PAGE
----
As guidance is updated, ACL will post or link to it on their website and share it through the ACL Updates email service.
In addition, ACL recommends following the guidance issued by state and local health departments, and watch the CDC website for the latest national information.
What do Older Adults and People with Disabilities Need to Know?
Older people are more likely to have serious COVID-19 illness. This may be because immune systems change with age, making it harder to fight off diseases and infection. Older adults also are more likely to have underlying health conditions that make it harder to cope with and recover from illness.
In addition, people of all ages, with or without disabilities, are at higher risk for getting very sick from COVID-19 if they have serious chronic medical conditions like heart, lung or kidney disease.
Reducing exposure is especially important for people at higher risk of complications!
If you are at higher risk, CDC recommends that you:
- Stay at home as much as possible if COVID-19 is spreading in your community.
- Make sure you have access to several weeks of medications and supplies in case you need to stay home for prolonged periods of time. CDC has great resources to help you plan.
Words to the wise: Planning is key!
Many states and communities are implementing community actions designed to reduce exposures to COVID-19 and slow the spread of the disease. Creating a household plan can help protect your health and the health of those you care about. You should base the details of your household plan on the needs and daily routine of your household members. CDC’s planning resources can help.
Everyday actions to prevent illness
You can learn more about how the virus spreads here. Everyone, regardless of age or disability, should follow CDC’s recommendations to help prevent the spread of all respiratory diseases, including colds and flu and COVID-19. For example:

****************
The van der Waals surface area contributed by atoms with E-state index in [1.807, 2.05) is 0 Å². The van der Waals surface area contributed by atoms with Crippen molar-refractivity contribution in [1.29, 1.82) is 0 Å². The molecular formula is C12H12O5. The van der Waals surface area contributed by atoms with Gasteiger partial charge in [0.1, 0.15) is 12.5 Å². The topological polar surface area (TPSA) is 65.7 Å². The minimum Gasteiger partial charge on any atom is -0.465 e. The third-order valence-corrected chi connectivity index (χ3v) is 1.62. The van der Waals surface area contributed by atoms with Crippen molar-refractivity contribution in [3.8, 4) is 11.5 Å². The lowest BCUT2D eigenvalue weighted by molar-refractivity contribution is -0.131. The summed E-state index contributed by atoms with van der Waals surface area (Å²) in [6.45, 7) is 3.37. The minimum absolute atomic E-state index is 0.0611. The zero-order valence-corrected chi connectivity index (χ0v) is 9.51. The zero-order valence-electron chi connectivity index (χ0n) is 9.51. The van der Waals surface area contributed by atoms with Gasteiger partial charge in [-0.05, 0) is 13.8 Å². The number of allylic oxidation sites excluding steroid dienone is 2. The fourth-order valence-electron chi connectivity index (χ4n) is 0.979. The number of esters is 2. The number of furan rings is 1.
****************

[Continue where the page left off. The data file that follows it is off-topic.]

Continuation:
- Comply with local social distancing recommendations!
- The virus that causes COVID-19 may survive for hours or days on a variety of surfaces. Clean and disinfect frequently touched objects and surfaces, as well as visibly dirty surfaces.
- See EPA’s list of disinfectants that are effective against COVID-19 (March 3, 2020)
- Stay home when you are sick, and avoid close contact with people who are sick.
Watch for symptoms and emergency warning signs
- COVID-19 symptoms include fever, cough, and shortness of breath. If you feel like you are developing symptoms, call your doctor.
- If you develop emergency warning signs for COVID-19 get medical attention immediately. These include:
- Difficulty breathing or shortness of breath
- Persistent pain or pressure in the chest
- New confusion or inability to arouse
- Bluish lips or face
- This list is not all inclusive. Consult your medical provider for any other symptom that is severe or concerning.
Follow your state’s guidance
Decisions about community measures will be made by local and state officials, in consultation with federal officials as appropriate, based on the scope of the outbreak and the severity of illness. It’s important for everyone to pay close attention to information and instructions published by states. Click on the “state-by-state links” box to find yours (and if we missed something, please send them to us through our web form.)
Information for the Aging and Disability Networks
For all network partners
More Resources for Older Adults and People with Disabilities
From the Federal Government
Resources from the Aging and Disability Networks
The COVID-19 situation is fast-moving, and what people need to know is changing fast as well. In the interest of providing information as quickly as we can, we are sharing resources created by our partners in the aging and disability networks and non-governmental agencies when a comparable resource from a government source does not exist. This does not constitute endorsement for one organization over another or indicate support for opinions expressed by the organizations.